If you are saving for retirement and looking for better options than a pension, including comparing to ISAs, I simply haven't found one. As long as you can afford to invest your money, knowing it isn't accessible until 55 (or whenever the scheme rules say), pensions are undeniably the most tax efficient way to invest for your retirement.
A pension is simply a tax-advantaged investment wrapper. It's tax advantages are significant; the money you pay in is topped up by tax-relief. Moreover, the idea is to put money away where it cannot be easily accessed. So, the fact that it isn't accessible. I don't see it as a disadvantage.
Did I hear you say buy- to- let's are your plan for retirement? Please read my blog 'Dark clouds over buy-to-let investments' if you are open to a gentle challenge.
Not understanding how pensions work could hurt you financially. Here is an honest, genuine account from Jason Zweig, author of 'Your Money and Your Brain: How the New Science of Neuroeconomics Can Help Make You Rich', a book worth adding to the 'Money' section of your library.
In 1993, the mutual fund editor at Forbes magazine was contributing 5% of his salary, just half the allowable maximum, to his 401(k). When a friend asked why he didn’t put more into his 401(k), the editor shot back, “Because I can do better with my money than they can, that’s why.” Looking back more than a decade later, the former editor calculated how much this decision had cost him. I know the answer, because I was that editor. The cost of my overconfidence is more than a quarter of a million dollars- so far.
Tax Treatment (Are pensions better than ISAs?)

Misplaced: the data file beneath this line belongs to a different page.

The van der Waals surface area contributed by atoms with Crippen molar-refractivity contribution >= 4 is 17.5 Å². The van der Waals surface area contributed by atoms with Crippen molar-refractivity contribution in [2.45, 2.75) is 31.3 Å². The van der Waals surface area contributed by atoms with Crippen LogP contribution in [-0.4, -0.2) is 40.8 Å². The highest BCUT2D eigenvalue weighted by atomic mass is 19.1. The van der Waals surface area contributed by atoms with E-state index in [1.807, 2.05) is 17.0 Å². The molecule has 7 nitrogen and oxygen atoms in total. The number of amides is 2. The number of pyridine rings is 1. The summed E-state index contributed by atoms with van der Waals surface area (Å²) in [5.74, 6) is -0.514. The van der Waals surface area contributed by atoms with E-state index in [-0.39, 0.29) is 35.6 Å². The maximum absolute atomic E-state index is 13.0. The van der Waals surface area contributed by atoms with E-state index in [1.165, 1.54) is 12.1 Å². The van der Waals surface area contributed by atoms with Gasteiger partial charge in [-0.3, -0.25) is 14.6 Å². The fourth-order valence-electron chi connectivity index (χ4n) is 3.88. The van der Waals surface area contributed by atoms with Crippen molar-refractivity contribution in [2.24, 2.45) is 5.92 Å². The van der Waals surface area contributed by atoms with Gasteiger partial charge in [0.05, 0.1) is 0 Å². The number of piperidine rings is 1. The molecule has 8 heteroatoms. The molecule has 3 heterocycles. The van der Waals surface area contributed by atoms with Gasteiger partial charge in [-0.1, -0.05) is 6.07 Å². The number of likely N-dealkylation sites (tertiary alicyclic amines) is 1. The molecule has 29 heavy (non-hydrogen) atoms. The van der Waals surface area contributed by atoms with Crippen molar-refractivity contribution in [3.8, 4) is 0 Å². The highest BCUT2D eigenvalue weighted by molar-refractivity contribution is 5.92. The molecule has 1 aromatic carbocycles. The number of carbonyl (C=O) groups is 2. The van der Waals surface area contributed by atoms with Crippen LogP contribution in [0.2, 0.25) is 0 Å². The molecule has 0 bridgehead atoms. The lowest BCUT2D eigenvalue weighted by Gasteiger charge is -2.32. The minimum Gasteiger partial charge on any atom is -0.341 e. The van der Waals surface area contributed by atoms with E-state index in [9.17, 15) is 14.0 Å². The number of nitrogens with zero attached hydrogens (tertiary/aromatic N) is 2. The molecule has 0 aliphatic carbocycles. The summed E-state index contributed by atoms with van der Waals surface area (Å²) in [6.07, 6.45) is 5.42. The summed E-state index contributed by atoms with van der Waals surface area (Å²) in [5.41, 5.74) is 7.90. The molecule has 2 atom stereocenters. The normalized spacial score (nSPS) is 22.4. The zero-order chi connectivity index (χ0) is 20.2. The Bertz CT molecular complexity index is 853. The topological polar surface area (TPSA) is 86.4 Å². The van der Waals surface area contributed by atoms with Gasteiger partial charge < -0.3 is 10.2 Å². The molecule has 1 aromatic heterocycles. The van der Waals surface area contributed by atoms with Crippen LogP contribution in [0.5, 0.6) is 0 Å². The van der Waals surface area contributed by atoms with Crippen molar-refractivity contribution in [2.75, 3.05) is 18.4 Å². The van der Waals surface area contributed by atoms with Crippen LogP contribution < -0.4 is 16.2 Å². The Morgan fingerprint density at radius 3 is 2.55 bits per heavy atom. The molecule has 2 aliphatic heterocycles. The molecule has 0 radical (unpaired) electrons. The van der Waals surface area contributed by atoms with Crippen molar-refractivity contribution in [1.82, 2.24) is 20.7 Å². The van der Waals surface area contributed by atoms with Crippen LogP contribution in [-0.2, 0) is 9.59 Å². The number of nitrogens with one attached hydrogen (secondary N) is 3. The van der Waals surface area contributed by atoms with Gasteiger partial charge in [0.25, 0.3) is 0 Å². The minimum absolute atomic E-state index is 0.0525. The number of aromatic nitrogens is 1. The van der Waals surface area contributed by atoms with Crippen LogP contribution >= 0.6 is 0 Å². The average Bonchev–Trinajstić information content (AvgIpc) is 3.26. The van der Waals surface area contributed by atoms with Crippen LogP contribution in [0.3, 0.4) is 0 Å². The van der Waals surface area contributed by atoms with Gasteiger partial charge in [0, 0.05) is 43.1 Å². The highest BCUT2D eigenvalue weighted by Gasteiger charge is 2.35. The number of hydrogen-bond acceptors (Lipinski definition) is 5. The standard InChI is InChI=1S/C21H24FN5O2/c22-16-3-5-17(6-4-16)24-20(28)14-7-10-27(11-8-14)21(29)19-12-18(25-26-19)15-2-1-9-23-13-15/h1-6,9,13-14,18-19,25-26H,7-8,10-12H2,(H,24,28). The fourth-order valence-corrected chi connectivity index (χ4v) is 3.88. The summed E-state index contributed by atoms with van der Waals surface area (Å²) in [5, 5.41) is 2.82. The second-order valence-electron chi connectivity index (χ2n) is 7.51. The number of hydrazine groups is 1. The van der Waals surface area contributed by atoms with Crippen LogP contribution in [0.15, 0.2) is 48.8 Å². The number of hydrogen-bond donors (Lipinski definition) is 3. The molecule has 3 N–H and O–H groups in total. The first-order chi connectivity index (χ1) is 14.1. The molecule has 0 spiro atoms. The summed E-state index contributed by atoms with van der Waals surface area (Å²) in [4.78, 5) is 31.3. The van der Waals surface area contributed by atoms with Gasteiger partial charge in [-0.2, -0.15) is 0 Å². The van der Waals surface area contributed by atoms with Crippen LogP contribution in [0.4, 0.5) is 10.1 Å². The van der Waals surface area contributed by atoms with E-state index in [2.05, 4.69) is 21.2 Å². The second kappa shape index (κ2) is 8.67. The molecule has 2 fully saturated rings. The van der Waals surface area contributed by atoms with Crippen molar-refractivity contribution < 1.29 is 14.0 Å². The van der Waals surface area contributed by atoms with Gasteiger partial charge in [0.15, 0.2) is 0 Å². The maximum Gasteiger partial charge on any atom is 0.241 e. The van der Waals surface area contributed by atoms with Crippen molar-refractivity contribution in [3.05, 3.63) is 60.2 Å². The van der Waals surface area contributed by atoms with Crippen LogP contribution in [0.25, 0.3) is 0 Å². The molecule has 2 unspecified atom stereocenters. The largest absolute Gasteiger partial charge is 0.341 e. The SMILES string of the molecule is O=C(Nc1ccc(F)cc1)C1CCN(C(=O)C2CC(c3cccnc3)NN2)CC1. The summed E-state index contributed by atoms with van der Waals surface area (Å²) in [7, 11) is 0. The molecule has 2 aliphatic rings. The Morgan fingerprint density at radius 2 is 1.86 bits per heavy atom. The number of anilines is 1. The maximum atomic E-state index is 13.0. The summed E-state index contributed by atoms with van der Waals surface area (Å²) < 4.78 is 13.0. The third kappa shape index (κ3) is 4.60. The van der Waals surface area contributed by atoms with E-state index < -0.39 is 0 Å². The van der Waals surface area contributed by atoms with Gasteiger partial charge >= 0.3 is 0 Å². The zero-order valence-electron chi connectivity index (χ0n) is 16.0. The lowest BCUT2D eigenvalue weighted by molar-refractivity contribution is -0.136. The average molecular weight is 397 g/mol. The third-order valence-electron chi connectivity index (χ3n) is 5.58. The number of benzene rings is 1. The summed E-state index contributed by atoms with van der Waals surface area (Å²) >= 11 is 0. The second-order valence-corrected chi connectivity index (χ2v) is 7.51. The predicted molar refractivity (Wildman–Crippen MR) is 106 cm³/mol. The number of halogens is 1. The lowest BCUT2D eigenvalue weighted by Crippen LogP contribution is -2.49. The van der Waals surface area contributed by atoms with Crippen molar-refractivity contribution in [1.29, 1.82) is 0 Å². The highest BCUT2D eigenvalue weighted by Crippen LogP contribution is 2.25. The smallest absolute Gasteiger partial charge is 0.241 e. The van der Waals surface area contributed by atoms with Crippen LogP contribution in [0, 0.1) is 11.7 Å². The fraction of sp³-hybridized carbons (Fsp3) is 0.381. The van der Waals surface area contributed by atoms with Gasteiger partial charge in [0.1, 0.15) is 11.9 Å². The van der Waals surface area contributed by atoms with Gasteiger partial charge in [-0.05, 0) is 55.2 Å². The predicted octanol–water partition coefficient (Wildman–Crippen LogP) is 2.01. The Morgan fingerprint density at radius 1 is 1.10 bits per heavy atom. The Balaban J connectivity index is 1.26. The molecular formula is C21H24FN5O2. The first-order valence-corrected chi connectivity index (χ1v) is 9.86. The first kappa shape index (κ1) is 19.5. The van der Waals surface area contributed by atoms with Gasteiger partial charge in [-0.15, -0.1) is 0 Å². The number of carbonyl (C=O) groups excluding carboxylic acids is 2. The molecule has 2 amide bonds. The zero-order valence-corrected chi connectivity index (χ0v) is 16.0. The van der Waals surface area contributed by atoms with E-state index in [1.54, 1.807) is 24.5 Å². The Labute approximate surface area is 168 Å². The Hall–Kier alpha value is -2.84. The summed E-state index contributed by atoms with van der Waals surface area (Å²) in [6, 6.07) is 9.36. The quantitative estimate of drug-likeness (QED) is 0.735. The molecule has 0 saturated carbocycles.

One area where pensions and ISAs differ is on the tax breaks given to individuals when payments are made, and when funds are accessed.
Money In: Pensions enjoy tax relief on contributions. For DC schemes, savers will typically pay in an amount net of basic rate tax, with the provider adding basic rate tax to the fund*. Any higher or additional relief is claimed through self-assessment. So a £10,000 pension contribution will require a payment of £8,000. A higher rate taxpayer would be able to claim a further £2,000 tax relief via their tax return, and this will reduce the tax they pay on their other income. So the net cost to an investor paying higher rate tax is £6,000. *Some occupational schemes will collect the gross employee contribution from total pay before tax is collected under PAYE. Employees will get tax relief at their highest marginal rates immediately and do not need to make any claims through self-assessment.
Money Out: Up to 25% of the pension fund can be taken completely tax-free. The balance is taxed at the saver’s highest marginal rate of income tax.
Money In: There’s no tax relief for payments into an ISA.
Money Out: All withdrawals from an ISA remain tax-free.
Source: Standard Life: Spotlight on Pension v/s ISA Other related resources: